According to the July 14 issue of The Indiana Lawyer, “During the last decade, the number of patent infringement cases filed in U.S. courts has increased nearly 74 percent.” This upward trend in patent litigation is likely to continue as the field of biotechnology research expands. Newly awarded patents cover such items as technology that allows for targeted therapeutic gene replacement and the discovery of genetic markers that identify women who are more likely to experience early-onset menopause.
These developments remind us of the good and bad aspects of the constant influx of new ideas into the world and the creative individuals who stand behind them. Inventors are those imaginative people who court the borders of the possible, ingeniously turning ideas into realities and theory into practice. In such processes, action – and therefore moral decision-making –cannot be avoided. Inventors face countless moral questions. Does my invention use the proper means to attain its ends? Will my product enhance morally sound behaviors and practices? Who can justly reap the benefits of my innovation? The faithful inventor might continue on, "Will my invention help or hinder people in their quest to know God?"
A Christian Foundation
Behind these questions lie the intimately related issues of ownership, private property, and patents. Understanding Christian doctrines supporting private property can help us begin to analyze the compatibility of Christian teachings and patents, laying a moral framework for evaluating the patent system as a whole.
According to Christian teaching, God has destined the earth and all it contains for the use of all human individuals. This “universal destination of goods” does not mean that in the beginning human persons jointly owned the material world, with each having an equal share. Rather, it means that nothing in “subhuman” creation ever comes with a label saying: “this good is meant for this person but not that one, this group but not that.” In the beginning and now, God provides material goods for the use of all.
Private property is the way in which humans realize this universal destination of material goods in a way that promotes human moral, spiritual, and material flourishing. The biblical commandment, “Do not steal,” reminds us that private property is the normative way through which the world's goods are possessed, used, consumed, and exchanged.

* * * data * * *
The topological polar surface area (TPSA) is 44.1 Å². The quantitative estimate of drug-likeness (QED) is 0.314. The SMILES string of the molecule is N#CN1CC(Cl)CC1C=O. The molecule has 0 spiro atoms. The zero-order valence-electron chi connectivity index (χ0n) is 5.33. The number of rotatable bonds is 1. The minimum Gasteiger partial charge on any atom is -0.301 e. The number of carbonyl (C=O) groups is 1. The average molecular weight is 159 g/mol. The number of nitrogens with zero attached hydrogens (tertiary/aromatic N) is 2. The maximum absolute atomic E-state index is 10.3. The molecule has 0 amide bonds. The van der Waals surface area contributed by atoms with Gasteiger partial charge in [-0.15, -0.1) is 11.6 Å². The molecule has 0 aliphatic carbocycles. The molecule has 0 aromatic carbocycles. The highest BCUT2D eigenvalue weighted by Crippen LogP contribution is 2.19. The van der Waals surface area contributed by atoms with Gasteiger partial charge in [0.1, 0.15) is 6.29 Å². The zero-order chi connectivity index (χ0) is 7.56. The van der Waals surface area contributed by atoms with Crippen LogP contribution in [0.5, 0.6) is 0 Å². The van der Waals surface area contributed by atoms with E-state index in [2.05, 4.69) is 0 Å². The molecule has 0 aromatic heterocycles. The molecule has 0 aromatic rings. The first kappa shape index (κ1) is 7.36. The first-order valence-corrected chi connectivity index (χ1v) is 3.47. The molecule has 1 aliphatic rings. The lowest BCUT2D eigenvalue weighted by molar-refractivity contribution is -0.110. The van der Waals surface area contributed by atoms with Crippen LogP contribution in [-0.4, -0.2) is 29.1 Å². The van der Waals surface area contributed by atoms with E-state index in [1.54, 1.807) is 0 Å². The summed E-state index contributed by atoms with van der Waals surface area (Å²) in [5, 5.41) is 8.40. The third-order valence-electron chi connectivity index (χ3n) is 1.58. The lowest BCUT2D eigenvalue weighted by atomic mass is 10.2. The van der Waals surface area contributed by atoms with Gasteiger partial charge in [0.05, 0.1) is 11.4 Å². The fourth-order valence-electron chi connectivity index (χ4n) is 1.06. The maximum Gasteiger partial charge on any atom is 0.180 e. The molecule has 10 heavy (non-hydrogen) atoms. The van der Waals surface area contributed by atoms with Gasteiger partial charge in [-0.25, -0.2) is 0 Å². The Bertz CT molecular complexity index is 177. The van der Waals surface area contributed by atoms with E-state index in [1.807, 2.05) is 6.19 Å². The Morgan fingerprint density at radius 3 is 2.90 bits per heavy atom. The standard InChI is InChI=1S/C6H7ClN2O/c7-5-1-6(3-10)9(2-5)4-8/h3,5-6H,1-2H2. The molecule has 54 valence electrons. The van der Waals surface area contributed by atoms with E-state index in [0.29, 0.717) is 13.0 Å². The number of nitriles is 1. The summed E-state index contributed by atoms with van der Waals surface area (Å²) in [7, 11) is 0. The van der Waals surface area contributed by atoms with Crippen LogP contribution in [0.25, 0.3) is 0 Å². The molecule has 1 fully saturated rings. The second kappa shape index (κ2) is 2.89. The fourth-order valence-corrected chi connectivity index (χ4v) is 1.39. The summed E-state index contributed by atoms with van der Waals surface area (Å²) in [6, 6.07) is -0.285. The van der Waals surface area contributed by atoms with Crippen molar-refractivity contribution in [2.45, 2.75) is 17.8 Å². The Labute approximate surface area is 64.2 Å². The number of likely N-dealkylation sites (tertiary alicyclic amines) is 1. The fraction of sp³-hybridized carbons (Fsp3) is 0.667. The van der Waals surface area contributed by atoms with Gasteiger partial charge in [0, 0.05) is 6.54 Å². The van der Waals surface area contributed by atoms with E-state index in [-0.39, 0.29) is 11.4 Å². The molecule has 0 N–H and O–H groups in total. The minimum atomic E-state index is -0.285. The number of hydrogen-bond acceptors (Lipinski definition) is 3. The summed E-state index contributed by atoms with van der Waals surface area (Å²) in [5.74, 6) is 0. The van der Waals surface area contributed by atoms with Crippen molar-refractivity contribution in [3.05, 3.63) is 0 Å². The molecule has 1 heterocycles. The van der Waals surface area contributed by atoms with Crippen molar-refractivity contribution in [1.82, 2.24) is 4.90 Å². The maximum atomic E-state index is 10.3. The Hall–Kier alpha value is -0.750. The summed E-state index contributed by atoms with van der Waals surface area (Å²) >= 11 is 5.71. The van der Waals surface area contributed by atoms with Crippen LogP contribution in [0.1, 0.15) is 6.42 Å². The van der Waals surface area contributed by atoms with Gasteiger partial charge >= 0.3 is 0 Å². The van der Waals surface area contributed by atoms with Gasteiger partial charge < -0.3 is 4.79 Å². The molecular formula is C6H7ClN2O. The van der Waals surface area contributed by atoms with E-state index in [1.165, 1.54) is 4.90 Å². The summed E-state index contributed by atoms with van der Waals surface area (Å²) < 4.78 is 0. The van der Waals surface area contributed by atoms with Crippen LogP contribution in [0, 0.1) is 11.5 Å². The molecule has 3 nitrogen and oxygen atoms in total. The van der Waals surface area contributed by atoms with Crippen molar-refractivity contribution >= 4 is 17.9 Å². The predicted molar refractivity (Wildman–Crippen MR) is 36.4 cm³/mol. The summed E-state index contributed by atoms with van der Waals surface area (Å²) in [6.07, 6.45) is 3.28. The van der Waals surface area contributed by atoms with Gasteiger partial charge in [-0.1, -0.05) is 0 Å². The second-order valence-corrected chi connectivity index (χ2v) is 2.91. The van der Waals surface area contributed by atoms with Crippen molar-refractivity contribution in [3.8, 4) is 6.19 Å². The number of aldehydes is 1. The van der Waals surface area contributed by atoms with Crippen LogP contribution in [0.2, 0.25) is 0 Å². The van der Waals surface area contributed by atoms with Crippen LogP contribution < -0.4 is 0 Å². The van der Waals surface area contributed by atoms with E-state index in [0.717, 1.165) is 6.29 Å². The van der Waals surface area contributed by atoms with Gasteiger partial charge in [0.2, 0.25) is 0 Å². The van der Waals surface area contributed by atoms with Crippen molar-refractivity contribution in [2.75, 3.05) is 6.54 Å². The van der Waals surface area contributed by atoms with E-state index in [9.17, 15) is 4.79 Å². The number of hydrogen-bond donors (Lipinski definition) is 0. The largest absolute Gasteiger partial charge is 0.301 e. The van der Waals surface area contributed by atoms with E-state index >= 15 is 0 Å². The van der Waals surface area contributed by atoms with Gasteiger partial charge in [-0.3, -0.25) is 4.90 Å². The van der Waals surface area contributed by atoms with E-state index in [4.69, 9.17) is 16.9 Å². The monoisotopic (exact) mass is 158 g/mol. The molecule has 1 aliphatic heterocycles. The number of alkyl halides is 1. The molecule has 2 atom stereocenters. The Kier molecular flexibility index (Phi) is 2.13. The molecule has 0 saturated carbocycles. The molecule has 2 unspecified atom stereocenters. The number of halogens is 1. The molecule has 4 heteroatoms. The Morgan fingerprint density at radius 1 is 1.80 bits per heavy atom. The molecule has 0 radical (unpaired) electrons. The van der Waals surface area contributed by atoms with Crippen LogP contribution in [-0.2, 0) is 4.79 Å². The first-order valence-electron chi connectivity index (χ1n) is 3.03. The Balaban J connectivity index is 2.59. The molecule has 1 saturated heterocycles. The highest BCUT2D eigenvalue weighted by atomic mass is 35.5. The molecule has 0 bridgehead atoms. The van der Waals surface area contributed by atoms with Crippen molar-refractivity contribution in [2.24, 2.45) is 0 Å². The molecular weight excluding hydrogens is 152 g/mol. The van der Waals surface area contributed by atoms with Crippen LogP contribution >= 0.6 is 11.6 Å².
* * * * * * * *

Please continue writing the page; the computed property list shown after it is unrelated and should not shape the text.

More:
By making free exchange possible, property allows us to satisfy our needs without resorting to force. Private property allows people to have secure, uncontested use of those goods that are necessary for people to fulfill their specific vocation from God. It also acknowledges the fact that, as Thomas Aquinas notes, things owned in common tend not to be looked after as well as things owned individually.
Into the Realm of Ideas
Thus, private property is an idea central to the promotion of both virtue and the public good. The nature of patent protection extends this logic into the realm of “intellectual property,” or ownership of ideas, processes, and new inventions. A patent, according to the United States Patent and Trademark Office, is “a property right granted ... to exclude others from making, using, offering for sale, or selling the invention ... for a limited time in exchange for public disclosure of the invention when the patent is granted.” Abraham Lincoln bespoke the value of this legal mechanism: “The Patent System added the fuel of interest to the fire of genius.”
Patents are granted when the invention meets the requirements of newness (non-obvious, a novelty), usefulness (utility, industrial applicability), clarity (meaning the inventor provides a detailed description allowing others to see exactly what was done), and evidence of an inventive step (human ingenuity).
The patent process is an incentive for investors and researchers, who can't afford to take risks without the possibility of earning back the costs of research and development. James E. Rogan, former director of the United States Patent and Trademark Office, has described the heavy financial burden of research in the pharmaceutical industry in an interview in Religion and Liberty: “The average cost of bringing one new medicine to market is approximately $500 million. ... On average, only three out of every ten prescription drugs generate enough revenue to meet or exceed average research and development costs.”
The patent process encourages the advancement and continuation of scientific and other kinds of research into more and better ways of being stewards of our talents and resources on this earth. As the Biotechnology Industry Organization (BIO) points out in its Primer: Genome and Genetic Research, Patent Protection and Twenty-first Century Medicine, “Obtaining a patent is just one way of releasing information into the public domain.” However, this one way often provides the greatest incentive to share the wealth of knowledge. In the end, it is this knowledge that is most critical to the advancement of research, especially considering that patents don't last forever.
We must not forget that by ensuring that scientists and companies have a personal stake in the success of their work, the benefits of morally licit research accrue to all of society in the form of better medicines and other products that alleviate suffering in the world. After all, as Justice Felix Frankfurter so aptly noted, “The average person reaps the benefits of this form of property, because the inventor has created it under a patent system that rewards the inventor only if society does derive benefit from it."